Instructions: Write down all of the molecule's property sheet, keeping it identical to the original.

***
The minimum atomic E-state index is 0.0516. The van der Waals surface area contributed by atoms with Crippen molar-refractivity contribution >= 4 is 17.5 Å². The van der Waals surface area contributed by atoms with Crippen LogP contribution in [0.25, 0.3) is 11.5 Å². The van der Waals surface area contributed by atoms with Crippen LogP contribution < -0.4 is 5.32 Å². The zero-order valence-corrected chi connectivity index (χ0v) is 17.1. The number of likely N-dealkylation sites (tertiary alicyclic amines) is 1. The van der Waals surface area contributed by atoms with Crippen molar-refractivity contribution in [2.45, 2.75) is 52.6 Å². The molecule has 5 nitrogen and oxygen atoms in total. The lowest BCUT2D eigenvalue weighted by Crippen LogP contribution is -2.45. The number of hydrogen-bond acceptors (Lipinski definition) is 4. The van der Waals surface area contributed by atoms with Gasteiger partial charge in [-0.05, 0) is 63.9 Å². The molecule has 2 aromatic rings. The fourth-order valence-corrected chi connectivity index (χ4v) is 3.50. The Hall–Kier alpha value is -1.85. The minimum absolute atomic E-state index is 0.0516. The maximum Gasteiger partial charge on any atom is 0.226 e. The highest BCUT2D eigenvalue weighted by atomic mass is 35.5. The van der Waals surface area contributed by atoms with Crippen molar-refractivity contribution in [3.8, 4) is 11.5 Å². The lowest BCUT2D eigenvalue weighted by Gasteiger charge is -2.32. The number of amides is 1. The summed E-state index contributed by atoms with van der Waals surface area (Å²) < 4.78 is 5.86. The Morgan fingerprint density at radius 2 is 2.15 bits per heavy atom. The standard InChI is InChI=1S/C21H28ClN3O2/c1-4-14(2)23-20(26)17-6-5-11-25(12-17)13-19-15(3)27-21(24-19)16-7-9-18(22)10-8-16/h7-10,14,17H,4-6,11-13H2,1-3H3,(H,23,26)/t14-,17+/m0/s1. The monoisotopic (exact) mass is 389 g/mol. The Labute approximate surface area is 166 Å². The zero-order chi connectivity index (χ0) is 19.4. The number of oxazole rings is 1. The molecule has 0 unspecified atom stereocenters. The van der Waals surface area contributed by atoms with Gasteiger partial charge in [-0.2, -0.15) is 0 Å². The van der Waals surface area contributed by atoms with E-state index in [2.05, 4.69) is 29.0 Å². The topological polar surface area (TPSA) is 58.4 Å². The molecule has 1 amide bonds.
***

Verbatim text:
The minimum atomic E-state index is 0.0516. The van der Waals surface area contributed by atoms with Crippen molar-refractivity contribution >= 4 is 17.5 Å². The van der Waals surface area contributed by atoms with Crippen LogP contribution in [0.25, 0.3) is 11.5 Å². The van der Waals surface area contributed by atoms with Crippen LogP contribution < -0.4 is 5.32 Å². The zero-order valence-corrected chi connectivity index (χ0v) is 17.1. The number of likely N-dealkylation sites (tertiary alicyclic amines) is 1. The van der Waals surface area contributed by atoms with Crippen molar-refractivity contribution in [2.45, 2.75) is 52.6 Å². The molecule has 5 nitrogen and oxygen atoms in total. The lowest BCUT2D eigenvalue weighted by Crippen LogP contribution is -2.45. The number of hydrogen-bond acceptors (Lipinski definition) is 4. The van der Waals surface area contributed by atoms with Gasteiger partial charge in [-0.05, 0) is 63.9 Å². The molecule has 2 aromatic rings. The fourth-order valence-corrected chi connectivity index (χ4v) is 3.50. The Hall–Kier alpha value is -1.85. The minimum absolute atomic E-state index is 0.0516. The maximum Gasteiger partial charge on any atom is 0.226 e. The highest BCUT2D eigenvalue weighted by atomic mass is 35.5. The van der Waals surface area contributed by atoms with Crippen molar-refractivity contribution in [3.8, 4) is 11.5 Å². The lowest BCUT2D eigenvalue weighted by Gasteiger charge is -2.32. The number of amides is 1. The summed E-state index contributed by atoms with van der Waals surface area (Å²) < 4.78 is 5.86. The Morgan fingerprint density at radius 2 is 2.15 bits per heavy atom. The standard InChI is InChI=1S/C21H28ClN3O2/c1-4-14(2)23-20(26)17-6-5-11-25(12-17)13-19-15(3)27-21(24-19)16-7-9-18(22)10-8-16/h7-10,14,17H,4-6,11-13H2,1-3H3,(H,23,26)/t14-,17+/m0/s1. The monoisotopic (exact) mass is 389 g/mol. The Labute approximate surface area is 166 Å². The zero-order chi connectivity index (χ0) is 19.4. The number of oxazole rings is 1. The molecule has 0 unspecified atom stereocenters. The van der Waals surface area contributed by atoms with Gasteiger partial charge in [-0.2, -0.15) is 0 Å². The van der Waals surface area contributed by atoms with E-state index in [2.05, 4.69) is 29.0 Å². The topological polar surface area (TPSA) is 58.4 Å². The molecule has 1 amide bonds.